Point Park visitors photograph Chattanooga, which spreads along the Tennessee River beneath Lookout Mountain. (BFS)

Point Park is part of Chickamauga & Chattanooga National Military Park, which lies either side of the Georgia-Tennessee border. The trail leading from Point Park north to Umbrella Rock and Ochs Memorial Observatory reveals how extensive the limestone outcrops are on Lookout Mountain. Here in Maine we are used to hiking across granite; at Lookout Mountain it’s limestone, a softer rock.

A family named Craven lived in this house on the northeastern slope of Lookout Mountain, almost directly beneath modern Point Park. Union troops fought past Cravens House (now an NPS property) while attacking the Confederate-held mountain on November 24, 1863. (BFS)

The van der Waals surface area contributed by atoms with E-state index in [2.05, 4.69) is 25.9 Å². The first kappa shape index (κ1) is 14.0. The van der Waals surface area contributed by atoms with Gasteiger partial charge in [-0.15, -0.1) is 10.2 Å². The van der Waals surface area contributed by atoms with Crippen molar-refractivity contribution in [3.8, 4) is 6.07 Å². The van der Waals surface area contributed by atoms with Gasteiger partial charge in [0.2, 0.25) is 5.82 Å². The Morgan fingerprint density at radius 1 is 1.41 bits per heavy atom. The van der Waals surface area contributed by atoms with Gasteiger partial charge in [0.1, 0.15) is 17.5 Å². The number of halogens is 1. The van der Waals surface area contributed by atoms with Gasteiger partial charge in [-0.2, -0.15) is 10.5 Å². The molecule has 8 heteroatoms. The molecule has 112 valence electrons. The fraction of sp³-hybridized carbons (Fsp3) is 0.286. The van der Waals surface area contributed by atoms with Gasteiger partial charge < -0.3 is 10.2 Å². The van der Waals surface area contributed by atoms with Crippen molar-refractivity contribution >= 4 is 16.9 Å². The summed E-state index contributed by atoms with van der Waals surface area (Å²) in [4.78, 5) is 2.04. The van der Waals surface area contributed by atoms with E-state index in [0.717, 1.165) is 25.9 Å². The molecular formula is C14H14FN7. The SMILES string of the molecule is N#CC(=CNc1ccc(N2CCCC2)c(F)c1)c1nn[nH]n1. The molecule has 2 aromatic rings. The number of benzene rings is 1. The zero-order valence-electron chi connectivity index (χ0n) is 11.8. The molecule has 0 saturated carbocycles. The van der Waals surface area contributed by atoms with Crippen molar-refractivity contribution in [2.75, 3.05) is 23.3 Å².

Point Park can be accessed by automobile or by the Lookout Mountain Incline Railway, located at St. Elmo at the base of Lookout Mountain. The railway runs about a mile perpendicularly up the mountain to a station with views opening east across Chattanooga Valley. This station is a short walk from Point Park.

I recommend visiting Point Park in sunny weather. Take time to explore the park and its sites and to learn about the Battle Above the Clouds. As to whether or not any Mainers participated in that battle, I do not know, but I would not be surprised if a representative of Maine’s No. 1 export (her children) was not there with Joe Hooker.